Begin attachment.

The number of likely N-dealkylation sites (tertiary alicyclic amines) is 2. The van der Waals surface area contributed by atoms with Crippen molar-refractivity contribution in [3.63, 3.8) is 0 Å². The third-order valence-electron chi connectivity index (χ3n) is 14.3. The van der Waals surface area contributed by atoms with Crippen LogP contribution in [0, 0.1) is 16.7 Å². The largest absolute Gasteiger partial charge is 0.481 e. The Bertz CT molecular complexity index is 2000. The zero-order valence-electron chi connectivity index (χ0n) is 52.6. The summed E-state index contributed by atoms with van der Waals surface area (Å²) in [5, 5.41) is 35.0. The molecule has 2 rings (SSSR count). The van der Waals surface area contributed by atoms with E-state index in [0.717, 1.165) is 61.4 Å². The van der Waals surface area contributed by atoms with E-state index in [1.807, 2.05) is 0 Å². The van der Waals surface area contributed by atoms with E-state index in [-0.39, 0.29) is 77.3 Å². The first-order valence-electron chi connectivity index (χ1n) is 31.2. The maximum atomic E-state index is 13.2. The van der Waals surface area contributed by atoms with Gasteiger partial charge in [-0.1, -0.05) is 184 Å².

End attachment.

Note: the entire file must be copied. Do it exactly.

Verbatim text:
The number of likely N-dealkylation sites (tertiary alicyclic amines) is 2. The van der Waals surface area contributed by atoms with Crippen molar-refractivity contribution in [3.63, 3.8) is 0 Å². The third-order valence-electron chi connectivity index (χ3n) is 14.3. The van der Waals surface area contributed by atoms with Crippen LogP contribution in [0, 0.1) is 16.7 Å². The largest absolute Gasteiger partial charge is 0.481 e. The Bertz CT molecular complexity index is 2000. The zero-order valence-electron chi connectivity index (χ0n) is 52.6. The summed E-state index contributed by atoms with van der Waals surface area (Å²) in [5, 5.41) is 35.0. The molecule has 2 rings (SSSR count). The van der Waals surface area contributed by atoms with E-state index in [0.717, 1.165) is 61.4 Å². The van der Waals surface area contributed by atoms with E-state index in [1.807, 2.05) is 0 Å². The van der Waals surface area contributed by atoms with E-state index in [-0.39, 0.29) is 77.3 Å². The first-order valence-electron chi connectivity index (χ1n) is 31.2. The maximum atomic E-state index is 13.2. The van der Waals surface area contributed by atoms with Gasteiger partial charge in [-0.1, -0.05) is 184 Å².